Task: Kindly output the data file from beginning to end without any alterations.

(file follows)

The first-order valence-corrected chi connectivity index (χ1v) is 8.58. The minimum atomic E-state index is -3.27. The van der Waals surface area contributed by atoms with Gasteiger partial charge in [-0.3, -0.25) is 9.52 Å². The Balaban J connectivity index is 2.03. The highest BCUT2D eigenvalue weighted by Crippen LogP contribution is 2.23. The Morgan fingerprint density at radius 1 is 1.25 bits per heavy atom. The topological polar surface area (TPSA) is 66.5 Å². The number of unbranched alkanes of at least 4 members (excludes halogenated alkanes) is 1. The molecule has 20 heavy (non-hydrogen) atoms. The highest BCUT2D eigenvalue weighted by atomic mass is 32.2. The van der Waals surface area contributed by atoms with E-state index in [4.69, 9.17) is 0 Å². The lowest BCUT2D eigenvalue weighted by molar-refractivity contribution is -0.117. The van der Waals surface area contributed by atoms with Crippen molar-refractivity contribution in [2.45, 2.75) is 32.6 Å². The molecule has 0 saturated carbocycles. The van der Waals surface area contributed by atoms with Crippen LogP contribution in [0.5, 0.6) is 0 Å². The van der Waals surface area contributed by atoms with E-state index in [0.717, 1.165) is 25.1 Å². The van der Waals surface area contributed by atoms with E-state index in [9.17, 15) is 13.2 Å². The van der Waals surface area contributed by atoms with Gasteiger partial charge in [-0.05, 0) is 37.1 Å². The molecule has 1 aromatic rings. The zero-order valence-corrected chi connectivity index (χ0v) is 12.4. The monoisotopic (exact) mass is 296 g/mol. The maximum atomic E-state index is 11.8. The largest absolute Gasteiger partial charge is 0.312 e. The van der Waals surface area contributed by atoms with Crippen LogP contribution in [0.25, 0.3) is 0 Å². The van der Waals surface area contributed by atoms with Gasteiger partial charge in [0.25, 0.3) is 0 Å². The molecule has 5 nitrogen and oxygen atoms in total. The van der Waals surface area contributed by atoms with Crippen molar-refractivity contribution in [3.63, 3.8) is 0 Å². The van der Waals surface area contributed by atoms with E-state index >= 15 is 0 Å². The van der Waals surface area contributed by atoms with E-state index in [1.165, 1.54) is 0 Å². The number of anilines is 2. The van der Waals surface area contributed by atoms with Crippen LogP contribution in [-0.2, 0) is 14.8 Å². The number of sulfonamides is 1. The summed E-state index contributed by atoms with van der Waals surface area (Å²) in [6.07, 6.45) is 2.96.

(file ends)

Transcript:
The first-order valence-corrected chi connectivity index (χ1v) is 8.58. The minimum atomic E-state index is -3.27. The van der Waals surface area contributed by atoms with Gasteiger partial charge in [-0.3, -0.25) is 9.52 Å². The Balaban J connectivity index is 2.03. The highest BCUT2D eigenvalue weighted by Crippen LogP contribution is 2.23. The Morgan fingerprint density at radius 1 is 1.25 bits per heavy atom. The topological polar surface area (TPSA) is 66.5 Å². The number of unbranched alkanes of at least 4 members (excludes halogenated alkanes) is 1. The molecule has 20 heavy (non-hydrogen) atoms. The highest BCUT2D eigenvalue weighted by atomic mass is 32.2. The van der Waals surface area contributed by atoms with E-state index in [4.69, 9.17) is 0 Å². The lowest BCUT2D eigenvalue weighted by molar-refractivity contribution is -0.117. The van der Waals surface area contributed by atoms with Crippen molar-refractivity contribution in [2.45, 2.75) is 32.6 Å². The molecule has 0 saturated carbocycles. The van der Waals surface area contributed by atoms with Crippen LogP contribution in [0.5, 0.6) is 0 Å². The van der Waals surface area contributed by atoms with E-state index in [0.717, 1.165) is 25.1 Å². The van der Waals surface area contributed by atoms with E-state index in [9.17, 15) is 13.2 Å². The van der Waals surface area contributed by atoms with Gasteiger partial charge in [-0.05, 0) is 37.1 Å². The molecule has 1 aromatic rings. The zero-order valence-corrected chi connectivity index (χ0v) is 12.4. The monoisotopic (exact) mass is 296 g/mol. The maximum atomic E-state index is 11.8. The largest absolute Gasteiger partial charge is 0.312 e. The van der Waals surface area contributed by atoms with Crippen LogP contribution in [0.25, 0.3) is 0 Å². The van der Waals surface area contributed by atoms with Gasteiger partial charge in [0.25, 0.3) is 0 Å². The molecule has 5 nitrogen and oxygen atoms in total. The van der Waals surface area contributed by atoms with Crippen molar-refractivity contribution in [3.63, 3.8) is 0 Å². The van der Waals surface area contributed by atoms with E-state index >= 15 is 0 Å². The van der Waals surface area contributed by atoms with E-state index in [1.165, 1.54) is 0 Å². The number of anilines is 2. The van der Waals surface area contributed by atoms with Crippen LogP contribution in [-0.2, 0) is 14.8 Å². The number of sulfonamides is 1. The summed E-state index contributed by atoms with van der Waals surface area (Å²) in [6.07, 6.45) is 2.96.